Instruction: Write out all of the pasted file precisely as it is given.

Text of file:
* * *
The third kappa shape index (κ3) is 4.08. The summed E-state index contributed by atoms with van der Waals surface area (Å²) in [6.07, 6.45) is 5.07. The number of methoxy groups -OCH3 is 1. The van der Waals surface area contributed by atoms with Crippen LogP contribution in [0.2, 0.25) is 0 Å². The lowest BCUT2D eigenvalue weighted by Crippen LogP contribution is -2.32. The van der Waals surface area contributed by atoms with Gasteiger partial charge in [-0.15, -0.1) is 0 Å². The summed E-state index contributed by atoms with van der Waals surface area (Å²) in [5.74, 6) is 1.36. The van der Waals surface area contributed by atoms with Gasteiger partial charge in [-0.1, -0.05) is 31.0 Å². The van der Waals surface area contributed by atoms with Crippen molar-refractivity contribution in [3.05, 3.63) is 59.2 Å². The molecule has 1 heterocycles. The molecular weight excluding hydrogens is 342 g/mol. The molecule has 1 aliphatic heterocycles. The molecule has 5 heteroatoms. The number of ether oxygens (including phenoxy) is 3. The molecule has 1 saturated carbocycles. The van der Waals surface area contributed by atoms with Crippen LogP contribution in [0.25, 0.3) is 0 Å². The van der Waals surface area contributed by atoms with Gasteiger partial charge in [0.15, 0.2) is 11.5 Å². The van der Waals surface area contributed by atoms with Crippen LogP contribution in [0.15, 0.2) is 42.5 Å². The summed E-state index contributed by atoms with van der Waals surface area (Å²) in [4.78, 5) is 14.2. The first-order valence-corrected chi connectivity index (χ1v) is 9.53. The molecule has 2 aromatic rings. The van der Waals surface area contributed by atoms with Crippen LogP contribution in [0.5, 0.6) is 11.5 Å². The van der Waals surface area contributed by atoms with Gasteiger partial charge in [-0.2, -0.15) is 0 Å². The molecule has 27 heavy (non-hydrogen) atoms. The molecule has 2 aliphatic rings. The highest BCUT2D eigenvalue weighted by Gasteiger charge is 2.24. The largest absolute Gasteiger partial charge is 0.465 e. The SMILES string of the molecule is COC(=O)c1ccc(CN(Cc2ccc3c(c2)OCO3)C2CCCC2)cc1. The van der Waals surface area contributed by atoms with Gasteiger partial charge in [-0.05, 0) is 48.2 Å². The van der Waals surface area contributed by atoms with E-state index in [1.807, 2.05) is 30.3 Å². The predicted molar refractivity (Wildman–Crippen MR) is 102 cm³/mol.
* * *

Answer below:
The third kappa shape index (κ3) is 4.08. The summed E-state index contributed by atoms with van der Waals surface area (Å²) in [6.07, 6.45) is 5.07. The number of methoxy groups -OCH3 is 1. The van der Waals surface area contributed by atoms with Crippen LogP contribution in [0.2, 0.25) is 0 Å². The lowest BCUT2D eigenvalue weighted by Crippen LogP contribution is -2.32. The van der Waals surface area contributed by atoms with Gasteiger partial charge in [-0.15, -0.1) is 0 Å². The summed E-state index contributed by atoms with van der Waals surface area (Å²) in [5.74, 6) is 1.36. The van der Waals surface area contributed by atoms with Gasteiger partial charge in [-0.1, -0.05) is 31.0 Å². The van der Waals surface area contributed by atoms with Crippen molar-refractivity contribution in [3.05, 3.63) is 59.2 Å². The molecule has 1 heterocycles. The molecular weight excluding hydrogens is 342 g/mol. The molecule has 1 aliphatic heterocycles. The molecule has 5 heteroatoms. The number of ether oxygens (including phenoxy) is 3. The molecule has 1 saturated carbocycles. The van der Waals surface area contributed by atoms with Crippen LogP contribution in [0.25, 0.3) is 0 Å². The van der Waals surface area contributed by atoms with Gasteiger partial charge in [0.15, 0.2) is 11.5 Å². The van der Waals surface area contributed by atoms with Crippen LogP contribution in [0.15, 0.2) is 42.5 Å². The summed E-state index contributed by atoms with van der Waals surface area (Å²) in [4.78, 5) is 14.2. The first-order valence-corrected chi connectivity index (χ1v) is 9.53. The molecule has 2 aromatic rings. The van der Waals surface area contributed by atoms with Crippen LogP contribution in [0.5, 0.6) is 11.5 Å². The van der Waals surface area contributed by atoms with Gasteiger partial charge in [-0.2, -0.15) is 0 Å². The molecule has 27 heavy (non-hydrogen) atoms. The molecule has 2 aliphatic rings. The highest BCUT2D eigenvalue weighted by Gasteiger charge is 2.24. The largest absolute Gasteiger partial charge is 0.465 e. The SMILES string of the molecule is COC(=O)c1ccc(CN(Cc2ccc3c(c2)OCO3)C2CCCC2)cc1. The van der Waals surface area contributed by atoms with Gasteiger partial charge in [-0.05, 0) is 48.2 Å². The van der Waals surface area contributed by atoms with E-state index in [1.807, 2.05) is 30.3 Å². The predicted molar refractivity (Wildman–Crippen MR) is 102 cm³/mol.